Sub-nationalism: How many of you remember the row that broke out between Bollywood star Ajay Devgn and Kannada actor Kichcha Sudeep? They had locked horns over language. Devgn had then spoken fiercely for his identity, culture, and language without allowing any political correctness to subside. He did not hold back, and the message was all clear: downplaying Hindi would not be tolerated. But, here is a catch. What did the major political establishments down south choose to do? They stood by the Kannada actor. Basically, they agreed that Hindi is not a national language.
What happened here?
Why did a language spoken by almost the entire nation, especially the North, have no one to fend for it?
It is because people from many states, ranging from Uttar Pradesh to Rajasthan, Maharashtra to Bihar, and from Delhi to Jammu, use Hindi for daily conversation. No one lays claim to it, or it can be said that Hindi doesn’t evoke the same sub-nationalistic sentiments as other regional languages do. Now, here comes a new term, “sub-nationalistic sentiments,” and upon it rests the platform of major political parties down south. How? Let me explain.
The Bengaluru video points out a larger problem
For the past two days, a video has been going viral. In the 26-second video clip, a heated exchange can be heard over the language.
Here’s the exchange between the two:
Driver: Why should I speak in Hindi?
Woman: “Okay, okay, okay.”
Driver: This is Karnataka. You have to speak Kannada. You people are North Indian beggars.
Woman: Why. We will not speak in Kannada.
Driver: This is our land, not your land. You have to speak Kannada. Why should I speak Hindi?
Dear Non-Kannada People living in Karnataka,
Please behave like educated & matured. Try to understand what is right what is wrong.
Hindi is not our National Language 🙏#Kannada #ಕನ್ನಡಭಾಷೆಗೆಕಡ್ಡಾಯವಾಗಿಮೊದಲಆದ್ಯತೆನೀಡಿ#ಸರೋಜಿನಿಮಹಷಿವರದಿಯನ್ನುಜಾರಿಮಾಡಿ#LearnKannadatoliveinKarnataka pic.twitter.com/KMgpDoPK0q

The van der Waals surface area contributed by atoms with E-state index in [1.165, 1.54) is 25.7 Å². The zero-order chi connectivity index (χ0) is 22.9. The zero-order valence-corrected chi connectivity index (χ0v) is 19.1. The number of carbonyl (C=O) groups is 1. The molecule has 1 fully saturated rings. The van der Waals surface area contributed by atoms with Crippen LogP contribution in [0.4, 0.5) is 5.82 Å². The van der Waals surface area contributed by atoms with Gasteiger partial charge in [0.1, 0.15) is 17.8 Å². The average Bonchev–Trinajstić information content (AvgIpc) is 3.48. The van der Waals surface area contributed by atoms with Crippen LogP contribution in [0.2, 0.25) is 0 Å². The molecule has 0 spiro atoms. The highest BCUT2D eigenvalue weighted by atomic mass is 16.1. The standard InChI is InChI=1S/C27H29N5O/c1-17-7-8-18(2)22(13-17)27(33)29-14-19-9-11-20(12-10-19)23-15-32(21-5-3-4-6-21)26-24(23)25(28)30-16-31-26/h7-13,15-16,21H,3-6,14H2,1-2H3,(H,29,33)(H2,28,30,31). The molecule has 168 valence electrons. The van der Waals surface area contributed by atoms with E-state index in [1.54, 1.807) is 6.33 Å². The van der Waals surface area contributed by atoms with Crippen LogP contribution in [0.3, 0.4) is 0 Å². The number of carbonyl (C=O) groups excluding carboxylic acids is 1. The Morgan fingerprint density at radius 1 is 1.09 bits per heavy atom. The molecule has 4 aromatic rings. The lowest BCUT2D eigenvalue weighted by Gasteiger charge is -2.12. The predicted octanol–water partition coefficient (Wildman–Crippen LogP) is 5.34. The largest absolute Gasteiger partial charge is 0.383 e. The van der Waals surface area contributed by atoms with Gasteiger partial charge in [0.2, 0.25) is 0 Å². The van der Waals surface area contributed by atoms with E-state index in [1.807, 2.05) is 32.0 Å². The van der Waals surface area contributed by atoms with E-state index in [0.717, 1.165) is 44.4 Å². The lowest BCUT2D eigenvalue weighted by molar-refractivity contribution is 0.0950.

— ಬೆಂಕಿಬೆಳಕು – FireLight (@Somanath_C) March 12, 2023
This incident stands in testament to the growing sub-nationalism in the state of Karnataka just before the state elections. And the phenomenon does not limit itself to the state of Karnataka but extends to more states in southern India.
There have been instances of people advocating for the same. Be it the harassment of north-Indian migrant labourers in Tamil Nadu and why a migrant worker cannot work peacefully in another state. Or, why a language, the responsibility to propagate which rests on the shoulders of the Union Government as per Article 351 of the Indian Constitution, cannot be spoken in any of the Indian states?
Read More : Bihari migrants are paying for Tejashwi’s politics with their lives
Karnataka: A comfortable win for the saffron party
Karnataka is no longer a hard nut to crack for the BJP. With the grand old Congress party marred by internal conflicts, there remains no viable opposition fighting for the chair in Karnataka. The BJP is gradually winning over the votes of not only the Vokkaligas, once a loyal vote bank of Kumaraswamy’s JD(S), but has also secured the Lingayats by making former chief minister BS Yediyurappa as the star campaigner for the party.
With factionalism and a shifting voter base, all that the opposition is left with in Karnataka is sub-nationalism. The South has seen enough, even Kerala Chief Minister Pinnaryi Vijayan wishing Xi Jingping on his re-election to the top post in Communist China, Well, it was hard to understand what was revolutionary about Jinping’s re-election even when China posing threat to India on LAC.